Sharing Female Empowerment With Fifth Grade Girls
I make part of my living as a professional “speaker” -- that is I get to travel across the country giving lectures, primarily to college students. Mostly I am invited to address issues in contemporary feminism, sexual assault and numerous other gender injustices, and how to move our activism from a grand suggestion to personal, tangible gestures. In other words, I have become quite comfortable speaking in front of friends, foes and strangers. Talking recently, though, in front of ten fifth grade girls gave me great pause.
I had been invited to meet with The Girls Project, a decade’s old New York City program focused on girls’ empowerment. Specifically, they asked me to talk generally about “women" -- usually my specialty, but how to make “women” appealing and approachable to "girls" presented a challenge. Plus, how could I address this grand topic without either being too celebratory or prematurely burdening them with present realities that may or may not become future frustrations? For starters, pay disparity and the work/life balance.
Scrapping much of my usual material, I resorted to MAKERS.com. "Women" might feel abstract, but the stories of women when they were once girls could be relatable.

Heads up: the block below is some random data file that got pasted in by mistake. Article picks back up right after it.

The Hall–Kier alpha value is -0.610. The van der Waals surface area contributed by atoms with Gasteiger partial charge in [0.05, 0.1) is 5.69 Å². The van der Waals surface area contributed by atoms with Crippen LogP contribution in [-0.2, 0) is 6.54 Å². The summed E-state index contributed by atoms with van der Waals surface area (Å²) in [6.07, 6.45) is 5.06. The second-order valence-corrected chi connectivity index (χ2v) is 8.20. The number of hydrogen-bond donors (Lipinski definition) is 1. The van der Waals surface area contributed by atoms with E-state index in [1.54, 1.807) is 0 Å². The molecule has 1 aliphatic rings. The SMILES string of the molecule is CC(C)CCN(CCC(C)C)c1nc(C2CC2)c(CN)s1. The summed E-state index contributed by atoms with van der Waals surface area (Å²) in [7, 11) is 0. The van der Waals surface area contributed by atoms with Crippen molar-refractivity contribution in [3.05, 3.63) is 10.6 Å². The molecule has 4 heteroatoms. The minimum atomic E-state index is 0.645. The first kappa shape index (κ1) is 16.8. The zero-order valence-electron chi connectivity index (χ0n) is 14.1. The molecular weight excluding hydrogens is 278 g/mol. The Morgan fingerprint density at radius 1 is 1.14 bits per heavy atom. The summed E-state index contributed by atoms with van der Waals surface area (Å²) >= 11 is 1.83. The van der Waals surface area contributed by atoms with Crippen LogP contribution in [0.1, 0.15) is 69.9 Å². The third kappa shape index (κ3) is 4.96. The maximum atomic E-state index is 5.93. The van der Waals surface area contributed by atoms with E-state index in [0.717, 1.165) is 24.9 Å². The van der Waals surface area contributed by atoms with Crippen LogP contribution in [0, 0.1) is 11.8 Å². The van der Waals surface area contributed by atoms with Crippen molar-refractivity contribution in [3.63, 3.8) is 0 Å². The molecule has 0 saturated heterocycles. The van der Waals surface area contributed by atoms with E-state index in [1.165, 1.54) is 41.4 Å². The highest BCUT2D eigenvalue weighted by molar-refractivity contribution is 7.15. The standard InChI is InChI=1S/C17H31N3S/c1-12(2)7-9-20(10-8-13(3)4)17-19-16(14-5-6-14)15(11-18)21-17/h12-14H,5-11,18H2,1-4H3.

I started by showing my favorite snippets from MAKERS, focusing first on those videos that highlighted girlhood or the experience of women when they were once girls – Maria Pepe being denied access to the sport she loved (baseball), Condoleeza Rice being a devoted pianist long before she became a global force, and Judy Blume, though not captured in her girlhood, a beloved creator of girls' fiction. Then the girls took over:
"Can we see the one about Martha, because my name is Martha?"
"Can we see the one about the tennis (Billie Jean King) because I go to Forest Hills every summer to see tennis with my family?"
"Can we see the girl boxer (Marlen Esparza) because I have never seen a girl boxer before?"
"Can we see Tavi Gevinson because I love fashion?"
The more the girls watched, the more the girls wanted to watch.
In the days and weeks after our time together I ran into a few of the girls and their mothers. The mothers thanked me and told me about how the entire family watched more of the videos at home. The daughters smiled at me and approached me gleefully as they would a friend. MAKERS worked. The videos exposed them to the women they could become. It helped break down potential age and generational divide, and it brought us together in a common bond of girlhood. What I wanted, I got. Plus, I left them inspired and not bored.
Those smiles of recognition were enough of a thanks, but then a few weeks after my visit they made my day by sending me personalized thank you notes.
You can view the wonderful notes at the top of this article by clicking "View Slideshow."